One reason why monetary policy no longer works in stimulating demand is that post-Crunch we are saddled with huge overhangs of debt. As Adair Turner points out, once you reach a certain level of debt you are dependent on low interest rates to sustain them. (I have pointed out numerous times on these pages that if interest rates were to normalise overnight then virtually all Western governments would go broke.) But low interest rates encourage higher levels of debt: it is a vicious circle – from which, right now, there is no obvious escape. That said, the argument is gaining force that, since rates are so incredibly low, governments should seek to stimulate the economy by good old fiscal means – borrowing money and spending it. (I call the proponents of this policy fiscal revivalists.) We now know that Mrs May and Mr Hammond will not seek to eliminate the deficit by 2020, and that that propitious day continues to recede further into the future. We, like many others, are hooked on debt forever.

Ottmar Issing, the veteran German economist who was on the board of the ECB, thinks that protracted ZIRP has seriously negative consequences for the financial sector. For life insurance companies, he says, this is a deadly threat. The risks to the pensions industry are also considerable. Savings for retirement plans by ordinary folk have been hammered.

The social justice implications of ZIRP are now apparent. A small number of wealthy people have made money as asset prices – stocks, property etc. – have been artificially pumped up, while the vast majority of ordinary people have lost out. Hitherto the state has sought to reward people for provident behaviour; now it seeks to punish them.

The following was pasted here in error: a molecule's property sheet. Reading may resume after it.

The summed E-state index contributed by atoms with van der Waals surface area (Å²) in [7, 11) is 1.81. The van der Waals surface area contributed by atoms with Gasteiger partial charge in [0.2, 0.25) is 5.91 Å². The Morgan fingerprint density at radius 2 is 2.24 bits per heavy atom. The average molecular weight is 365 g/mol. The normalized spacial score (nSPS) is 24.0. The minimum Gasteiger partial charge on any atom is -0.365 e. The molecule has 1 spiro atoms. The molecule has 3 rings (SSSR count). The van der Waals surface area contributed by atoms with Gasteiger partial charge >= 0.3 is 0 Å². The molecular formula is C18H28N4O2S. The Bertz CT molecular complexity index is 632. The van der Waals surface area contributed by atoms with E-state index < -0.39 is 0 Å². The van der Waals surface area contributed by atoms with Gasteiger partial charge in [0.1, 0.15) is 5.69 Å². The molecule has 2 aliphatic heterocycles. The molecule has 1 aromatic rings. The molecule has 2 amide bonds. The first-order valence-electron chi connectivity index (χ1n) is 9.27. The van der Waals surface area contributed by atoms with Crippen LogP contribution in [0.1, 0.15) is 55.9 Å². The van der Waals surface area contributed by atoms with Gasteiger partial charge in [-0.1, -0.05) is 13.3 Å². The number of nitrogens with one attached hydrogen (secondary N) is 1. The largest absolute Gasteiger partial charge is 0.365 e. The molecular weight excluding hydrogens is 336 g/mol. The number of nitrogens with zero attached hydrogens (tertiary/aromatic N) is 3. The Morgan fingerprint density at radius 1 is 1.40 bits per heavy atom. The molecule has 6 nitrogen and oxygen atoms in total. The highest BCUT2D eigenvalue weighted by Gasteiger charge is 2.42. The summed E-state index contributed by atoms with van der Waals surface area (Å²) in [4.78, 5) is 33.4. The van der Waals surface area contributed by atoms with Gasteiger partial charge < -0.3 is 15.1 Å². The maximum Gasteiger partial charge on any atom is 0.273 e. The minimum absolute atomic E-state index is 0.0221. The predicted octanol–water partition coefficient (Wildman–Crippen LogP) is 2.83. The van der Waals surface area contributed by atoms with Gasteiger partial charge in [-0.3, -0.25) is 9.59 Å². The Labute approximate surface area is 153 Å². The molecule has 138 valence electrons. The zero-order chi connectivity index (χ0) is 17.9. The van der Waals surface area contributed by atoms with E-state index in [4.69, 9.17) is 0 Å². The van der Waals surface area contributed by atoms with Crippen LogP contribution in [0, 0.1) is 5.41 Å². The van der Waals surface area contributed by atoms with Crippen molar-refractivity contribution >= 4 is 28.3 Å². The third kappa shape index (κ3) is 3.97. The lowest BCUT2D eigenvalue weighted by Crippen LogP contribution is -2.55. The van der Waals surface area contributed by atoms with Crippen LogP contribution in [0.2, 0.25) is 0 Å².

So the next step beyond ZIRP would be a Negative Interest Rate Policy (NIRP) where even ordinary savers are charged for saving money. Lord King invokes behavioural economics to question the key assumption behind the negative interest rate model. He says that, even if rates were reduced to minus ten percent per annum, people would still not spend since they would reason that things are so bad that they had to preserve their capital!

But if ZIRP isn’t likely to work either, don’t worry – there’s helicopter money. This is the idea, first postulated by Milton Freedman, that the government could just print money and drop it on the populace from a helicopter. They would then, presumably, spend it. Until recently, economists assumed that Freedman was joking. Now they are seriously considering this option. And it might work something like this. The Treasury would agree that every taxpayer should be awarded a “tax rebate”. The Central Bank then credits every taxpayers’ bank account with an equal “tax rebate” using money that it alone can conjure into existence.